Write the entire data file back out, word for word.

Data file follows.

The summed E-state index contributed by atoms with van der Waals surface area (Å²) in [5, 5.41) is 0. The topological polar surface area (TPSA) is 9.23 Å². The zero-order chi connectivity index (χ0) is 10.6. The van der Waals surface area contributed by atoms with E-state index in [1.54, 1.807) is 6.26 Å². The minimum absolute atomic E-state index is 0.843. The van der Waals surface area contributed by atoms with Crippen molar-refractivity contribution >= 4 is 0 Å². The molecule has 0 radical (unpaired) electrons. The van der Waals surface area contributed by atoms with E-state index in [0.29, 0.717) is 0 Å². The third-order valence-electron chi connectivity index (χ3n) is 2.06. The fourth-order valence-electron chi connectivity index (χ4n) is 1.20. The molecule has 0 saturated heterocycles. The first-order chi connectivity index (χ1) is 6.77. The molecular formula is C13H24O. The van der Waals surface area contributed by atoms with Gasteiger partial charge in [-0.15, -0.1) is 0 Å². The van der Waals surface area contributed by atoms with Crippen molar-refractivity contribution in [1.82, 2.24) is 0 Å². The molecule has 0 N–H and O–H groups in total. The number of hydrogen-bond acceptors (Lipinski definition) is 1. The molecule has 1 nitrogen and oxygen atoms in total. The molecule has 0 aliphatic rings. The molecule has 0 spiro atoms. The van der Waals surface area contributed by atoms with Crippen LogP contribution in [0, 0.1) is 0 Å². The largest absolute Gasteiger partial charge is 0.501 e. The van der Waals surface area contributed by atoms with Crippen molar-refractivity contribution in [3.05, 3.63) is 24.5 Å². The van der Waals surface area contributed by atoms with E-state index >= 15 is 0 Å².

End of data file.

The summed E-state index contributed by atoms with van der Waals surface area (Å²) in [5, 5.41) is 0. The topological polar surface area (TPSA) is 9.23 Å². The zero-order chi connectivity index (χ0) is 10.6. The van der Waals surface area contributed by atoms with E-state index in [1.54, 1.807) is 6.26 Å². The minimum absolute atomic E-state index is 0.843. The van der Waals surface area contributed by atoms with Crippen molar-refractivity contribution >= 4 is 0 Å². The molecule has 0 radical (unpaired) electrons. The van der Waals surface area contributed by atoms with E-state index in [0.29, 0.717) is 0 Å². The third-order valence-electron chi connectivity index (χ3n) is 2.06. The fourth-order valence-electron chi connectivity index (χ4n) is 1.20. The molecule has 0 saturated heterocycles. The first-order chi connectivity index (χ1) is 6.77. The molecular formula is C13H24O. The van der Waals surface area contributed by atoms with Gasteiger partial charge in [-0.15, -0.1) is 0 Å². The van der Waals surface area contributed by atoms with Crippen molar-refractivity contribution in [1.82, 2.24) is 0 Å². The molecule has 0 N–H and O–H groups in total. The number of hydrogen-bond acceptors (Lipinski definition) is 1. The molecule has 1 nitrogen and oxygen atoms in total. The molecule has 0 aliphatic rings. The molecule has 0 spiro atoms. The van der Waals surface area contributed by atoms with Crippen LogP contribution in [0, 0.1) is 0 Å². The largest absolute Gasteiger partial charge is 0.501 e. The van der Waals surface area contributed by atoms with Crippen molar-refractivity contribution in [3.05, 3.63) is 24.5 Å². The van der Waals surface area contributed by atoms with E-state index >= 15 is 0 Å².